The National Institute for Occupational Safety and Health recommends the following measures to reduce crystalline silica exposures in the workplace and prevent silicosis and silicosis related deaths:
1. Prohibit silica sand (or other substances containing more than 1% crystalline silica) as an abrasive blasting material and substitute less hazardous materials
2. Conduct air monitoring to measure worker exposures.
3. Use containment methods such as blast-cleaning machines and cabinets to control the hazard and protect adjacent workers from exposure.
4. Practice good personal hygiene to avoid unnecessary exposure to silica dust.
5. Wear washable or disposable protective clothes at the work site; shower and change into clean clothes before leaving the work site to prevent contamination of cars, homes, and other work areas.
6. Use respiratory protection when source controls cannot keep silica exposures below the National Institute for Occupational Safety and Health levels.
7. Provide periodic medical examinations for all workers who may be exposed to crystalline silica.
8. Post signs to warn workers about the hazard and to inform them about required protective equipment.
9. Provide workers with training that includes information about health effects, work practices, and protective equipment for crystalline silica.
10. Report all cases of silicosis to State health departments and to OSHA or the Mine Safety and Health Administration (MSHA).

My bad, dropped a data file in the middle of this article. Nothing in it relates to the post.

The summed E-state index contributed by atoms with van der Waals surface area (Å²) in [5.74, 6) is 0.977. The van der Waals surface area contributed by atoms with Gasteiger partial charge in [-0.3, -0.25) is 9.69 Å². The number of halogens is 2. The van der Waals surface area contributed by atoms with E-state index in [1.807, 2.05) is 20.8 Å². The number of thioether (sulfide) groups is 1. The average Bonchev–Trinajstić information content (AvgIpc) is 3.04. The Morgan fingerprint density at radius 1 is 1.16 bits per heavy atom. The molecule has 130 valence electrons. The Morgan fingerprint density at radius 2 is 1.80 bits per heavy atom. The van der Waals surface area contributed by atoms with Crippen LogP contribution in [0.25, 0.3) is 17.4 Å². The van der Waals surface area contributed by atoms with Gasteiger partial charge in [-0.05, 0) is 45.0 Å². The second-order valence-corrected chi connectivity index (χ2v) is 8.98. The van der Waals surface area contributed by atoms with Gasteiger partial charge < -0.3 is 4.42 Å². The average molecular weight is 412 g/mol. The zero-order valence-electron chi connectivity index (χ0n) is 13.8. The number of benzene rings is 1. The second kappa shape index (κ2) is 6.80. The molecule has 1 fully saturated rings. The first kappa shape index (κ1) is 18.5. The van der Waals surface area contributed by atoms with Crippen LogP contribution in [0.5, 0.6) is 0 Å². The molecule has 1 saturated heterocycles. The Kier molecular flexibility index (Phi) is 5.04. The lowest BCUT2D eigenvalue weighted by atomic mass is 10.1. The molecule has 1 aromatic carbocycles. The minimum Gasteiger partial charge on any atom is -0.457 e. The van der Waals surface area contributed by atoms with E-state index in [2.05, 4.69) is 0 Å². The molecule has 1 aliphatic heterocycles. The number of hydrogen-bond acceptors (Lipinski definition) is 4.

These recommendations are discussed briefly in the following subsections.
Use of Alternative Abrasives
The risk of silicosis is high in workers exposed to abrasive blasting with silica, and the hazard is difficult to control. National Institute for Occupational Safety and Health has therefore recommended since 1974 that silica sand (or other substances containing more than 1% crystalline silica) be prohibited as abrasive blasting material. A variety of materials (corundum, glass beads, pumice, sawdust, slags, steel grit and shot, and walnut shells) are available as alternative blasting media. However, no comprehensive studies have been conducted to evaluate the health effects of these substitute materials. Until comprehensive data are available, engineering controls and personal protective equipment should be used with any of the alternative abrasives.
In addition to the health hazards of abrasive blasting materials, the finely fractured particles of material being removed (lead paint, for example) may also create health risks for workers.
Air monitoring should be performed to measure worker exposure to airborne crystalline silica and to provide a basis for selecting engineering controls. Air monitoring should be performed as needed to measure the effectiveness of controls. Air samples should be collected and analyzed according to safety standards or their equivalent.